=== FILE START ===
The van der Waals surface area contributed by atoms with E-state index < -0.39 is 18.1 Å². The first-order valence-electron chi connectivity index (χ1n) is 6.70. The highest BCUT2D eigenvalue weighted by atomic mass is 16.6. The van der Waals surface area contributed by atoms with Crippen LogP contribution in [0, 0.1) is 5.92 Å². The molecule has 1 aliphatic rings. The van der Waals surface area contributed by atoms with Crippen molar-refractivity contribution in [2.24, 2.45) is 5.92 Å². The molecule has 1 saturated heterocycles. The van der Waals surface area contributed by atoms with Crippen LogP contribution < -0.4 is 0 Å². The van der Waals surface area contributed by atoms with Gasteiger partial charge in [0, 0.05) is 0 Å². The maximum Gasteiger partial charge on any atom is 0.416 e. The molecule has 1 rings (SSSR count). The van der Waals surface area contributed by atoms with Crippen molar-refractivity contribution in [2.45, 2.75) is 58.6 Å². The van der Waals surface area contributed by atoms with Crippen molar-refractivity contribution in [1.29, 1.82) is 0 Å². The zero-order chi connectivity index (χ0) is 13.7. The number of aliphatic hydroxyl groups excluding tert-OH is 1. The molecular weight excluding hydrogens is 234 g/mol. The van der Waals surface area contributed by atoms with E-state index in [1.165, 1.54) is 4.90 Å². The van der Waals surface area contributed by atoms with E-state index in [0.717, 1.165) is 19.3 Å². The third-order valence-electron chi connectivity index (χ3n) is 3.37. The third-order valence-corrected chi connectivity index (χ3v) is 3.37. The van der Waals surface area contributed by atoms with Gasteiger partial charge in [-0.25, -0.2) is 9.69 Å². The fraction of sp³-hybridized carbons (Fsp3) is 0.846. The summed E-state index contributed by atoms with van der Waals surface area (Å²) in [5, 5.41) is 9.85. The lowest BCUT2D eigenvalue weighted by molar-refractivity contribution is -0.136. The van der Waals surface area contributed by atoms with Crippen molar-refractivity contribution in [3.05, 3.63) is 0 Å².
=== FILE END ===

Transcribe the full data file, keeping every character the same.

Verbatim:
The van der Waals surface area contributed by atoms with E-state index < -0.39 is 18.1 Å². The first-order valence-electron chi connectivity index (χ1n) is 6.70. The highest BCUT2D eigenvalue weighted by atomic mass is 16.6. The van der Waals surface area contributed by atoms with Crippen LogP contribution in [0, 0.1) is 5.92 Å². The molecule has 1 aliphatic rings. The van der Waals surface area contributed by atoms with Crippen molar-refractivity contribution in [2.24, 2.45) is 5.92 Å². The molecule has 1 saturated heterocycles. The van der Waals surface area contributed by atoms with Crippen LogP contribution < -0.4 is 0 Å². The van der Waals surface area contributed by atoms with Gasteiger partial charge in [0, 0.05) is 0 Å². The maximum Gasteiger partial charge on any atom is 0.416 e. The molecule has 1 rings (SSSR count). The van der Waals surface area contributed by atoms with Crippen molar-refractivity contribution in [2.45, 2.75) is 58.6 Å². The van der Waals surface area contributed by atoms with Crippen molar-refractivity contribution in [1.29, 1.82) is 0 Å². The zero-order chi connectivity index (χ0) is 13.7. The number of aliphatic hydroxyl groups excluding tert-OH is 1. The molecular weight excluding hydrogens is 234 g/mol. The van der Waals surface area contributed by atoms with E-state index in [1.165, 1.54) is 4.90 Å². The van der Waals surface area contributed by atoms with E-state index in [0.717, 1.165) is 19.3 Å². The third-order valence-electron chi connectivity index (χ3n) is 3.37. The third-order valence-corrected chi connectivity index (χ3v) is 3.37. The van der Waals surface area contributed by atoms with Gasteiger partial charge in [-0.25, -0.2) is 9.69 Å². The fraction of sp³-hybridized carbons (Fsp3) is 0.846. The summed E-state index contributed by atoms with van der Waals surface area (Å²) in [5, 5.41) is 9.85. The lowest BCUT2D eigenvalue weighted by molar-refractivity contribution is -0.136. The van der Waals surface area contributed by atoms with Crippen molar-refractivity contribution in [3.05, 3.63) is 0 Å².